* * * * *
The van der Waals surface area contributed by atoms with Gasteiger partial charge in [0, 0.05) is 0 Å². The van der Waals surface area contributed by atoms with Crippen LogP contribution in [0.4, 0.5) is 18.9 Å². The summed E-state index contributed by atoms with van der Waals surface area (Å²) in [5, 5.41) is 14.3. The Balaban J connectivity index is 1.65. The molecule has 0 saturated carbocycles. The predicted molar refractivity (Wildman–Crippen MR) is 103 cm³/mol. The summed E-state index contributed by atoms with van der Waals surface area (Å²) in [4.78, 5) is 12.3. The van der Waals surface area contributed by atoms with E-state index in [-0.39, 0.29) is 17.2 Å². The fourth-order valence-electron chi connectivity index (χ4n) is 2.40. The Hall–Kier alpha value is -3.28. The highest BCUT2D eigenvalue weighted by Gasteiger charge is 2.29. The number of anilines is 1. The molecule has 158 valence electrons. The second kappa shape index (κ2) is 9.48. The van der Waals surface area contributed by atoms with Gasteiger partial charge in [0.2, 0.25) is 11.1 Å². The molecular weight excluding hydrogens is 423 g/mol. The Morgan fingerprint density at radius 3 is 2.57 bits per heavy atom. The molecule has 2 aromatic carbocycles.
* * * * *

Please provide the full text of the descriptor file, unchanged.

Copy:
The van der Waals surface area contributed by atoms with Gasteiger partial charge in [0, 0.05) is 0 Å². The van der Waals surface area contributed by atoms with Crippen LogP contribution in [0.4, 0.5) is 18.9 Å². The summed E-state index contributed by atoms with van der Waals surface area (Å²) in [5, 5.41) is 14.3. The Balaban J connectivity index is 1.65. The molecule has 0 saturated carbocycles. The predicted molar refractivity (Wildman–Crippen MR) is 103 cm³/mol. The summed E-state index contributed by atoms with van der Waals surface area (Å²) in [4.78, 5) is 12.3. The van der Waals surface area contributed by atoms with E-state index in [-0.39, 0.29) is 17.2 Å². The fourth-order valence-electron chi connectivity index (χ4n) is 2.40. The Hall–Kier alpha value is -3.28. The highest BCUT2D eigenvalue weighted by Gasteiger charge is 2.29. The number of anilines is 1. The molecule has 158 valence electrons. The second kappa shape index (κ2) is 9.48. The van der Waals surface area contributed by atoms with Gasteiger partial charge in [0.2, 0.25) is 11.1 Å². The molecular weight excluding hydrogens is 423 g/mol. The Morgan fingerprint density at radius 3 is 2.57 bits per heavy atom. The molecule has 2 aromatic carbocycles.